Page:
The Healesville Indigenous Community Services Association (HICSA) was established in December 2009
“To establish a welcoming and culturally affirming place in Healesville that provides a central point of contact for community members, both Indigenous and non-Indigenous, for information, services and programs that are focused on building a healthy, strong and skilled community”
The Association and its members are committed to working collaboratively and harmoniously to achieve the above vision. To work towards the general betterment of Aboriginal people and, specifically, for the advancement of Aboriginal people in Healesville and the Yarra Ranges.
Acknowledgement to Country
The Board of the Healesville Indigenous Community Services Association Incorporated would like to acknowledge the traditional custodians of the land, the Wurundjeri, and pay respects to their Elders past and present. We would also like to acknowledge those peoples, including Elders, who came to live on Wurundjeri land from all over Australia as a result of dispossession from their homelands, and in more recent times through choice. We will strive to uphold a cultural respect model that further includes and strengthens all our people, stories, traditions and culture for now and future generations.
Indigenous and non-Indigenous families came together for a morning of music, storytelling, art and play on Sunday 17th March. The Healesville Reconciliation Precinct for Children and Families Open Day showcased the vision of six agencies (including HICSA) involved in a partnership focused on creating a safe, integrated, culturally competent and welcoming early years education precinct for Healesville.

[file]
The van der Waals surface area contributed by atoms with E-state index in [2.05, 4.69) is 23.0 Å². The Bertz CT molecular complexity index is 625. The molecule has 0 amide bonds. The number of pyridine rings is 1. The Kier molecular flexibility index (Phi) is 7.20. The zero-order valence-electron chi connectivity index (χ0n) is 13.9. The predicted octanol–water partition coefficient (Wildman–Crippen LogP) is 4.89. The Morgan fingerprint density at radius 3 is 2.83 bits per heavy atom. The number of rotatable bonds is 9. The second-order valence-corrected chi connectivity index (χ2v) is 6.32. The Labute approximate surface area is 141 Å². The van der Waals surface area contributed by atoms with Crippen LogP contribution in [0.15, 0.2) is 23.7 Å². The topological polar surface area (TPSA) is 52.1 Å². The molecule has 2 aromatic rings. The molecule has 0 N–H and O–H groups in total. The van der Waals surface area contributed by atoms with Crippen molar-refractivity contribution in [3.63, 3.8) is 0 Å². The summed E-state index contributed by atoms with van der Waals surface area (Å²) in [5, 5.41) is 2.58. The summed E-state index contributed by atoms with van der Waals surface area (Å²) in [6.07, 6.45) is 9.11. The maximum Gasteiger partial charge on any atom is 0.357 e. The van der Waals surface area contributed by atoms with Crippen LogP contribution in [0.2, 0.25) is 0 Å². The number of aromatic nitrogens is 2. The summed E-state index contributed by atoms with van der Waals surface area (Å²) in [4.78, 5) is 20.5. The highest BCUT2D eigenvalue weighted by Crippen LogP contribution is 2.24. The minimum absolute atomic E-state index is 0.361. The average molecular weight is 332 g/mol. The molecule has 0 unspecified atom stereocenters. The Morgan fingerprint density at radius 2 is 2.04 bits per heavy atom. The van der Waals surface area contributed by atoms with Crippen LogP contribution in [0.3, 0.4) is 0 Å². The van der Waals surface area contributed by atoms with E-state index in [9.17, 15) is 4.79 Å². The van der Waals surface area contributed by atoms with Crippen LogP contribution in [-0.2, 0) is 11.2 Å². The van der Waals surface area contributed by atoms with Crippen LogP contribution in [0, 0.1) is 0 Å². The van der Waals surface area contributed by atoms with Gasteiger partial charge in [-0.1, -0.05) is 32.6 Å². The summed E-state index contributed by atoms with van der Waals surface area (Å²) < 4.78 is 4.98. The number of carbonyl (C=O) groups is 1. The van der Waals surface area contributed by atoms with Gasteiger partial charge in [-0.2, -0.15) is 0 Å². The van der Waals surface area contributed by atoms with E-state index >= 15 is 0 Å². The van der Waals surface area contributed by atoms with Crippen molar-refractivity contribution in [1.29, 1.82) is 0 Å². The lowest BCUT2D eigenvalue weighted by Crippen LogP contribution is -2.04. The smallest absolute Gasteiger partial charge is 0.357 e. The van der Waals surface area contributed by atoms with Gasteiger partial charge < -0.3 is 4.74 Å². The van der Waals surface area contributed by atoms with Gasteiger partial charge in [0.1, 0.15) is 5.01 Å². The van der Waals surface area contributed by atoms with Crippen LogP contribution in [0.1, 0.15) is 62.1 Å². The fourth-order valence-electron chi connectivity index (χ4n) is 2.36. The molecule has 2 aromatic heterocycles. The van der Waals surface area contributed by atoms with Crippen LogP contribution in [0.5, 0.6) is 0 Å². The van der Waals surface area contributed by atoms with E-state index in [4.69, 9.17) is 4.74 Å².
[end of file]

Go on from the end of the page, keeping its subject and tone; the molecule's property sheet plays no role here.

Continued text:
A welcome to country was given by Wurundjeri elder Gloria Coombes - Aunty Kitty, and Healesville elder Aunty Dot Peters who shared stories and traditional skills including grass coiling.
Families took part in community singing, drumming and Indigenous crafts and were entertained by the pupeteers of the Dream Puppet Show, Healesville's Valley Crew hip-hop dancers and the Gabony Yubupi Yinggabai (First Children Sing) Choir.
Community engagement worker Bronwyn Forster said the day was very much about cultural awareness for both Indigenous and non Indigenous community members.
'The aim of the day was to bring the wider community and Aboriginal community together for a celebration for children in the early years', says Bronwyn.
A chalk artwork produced as part of the open day depicted the partnership's vision with every child at the centre of a support network that includes family, country and culture, community and integrated programs and services in a way that respects children's rights, safety, caring and sharing and respect.
Aboriginal artist Kerry Thompson, who led the chalk drawing, and her two children enjoyed the day.
Go to here for more information on the reconciliation precinct.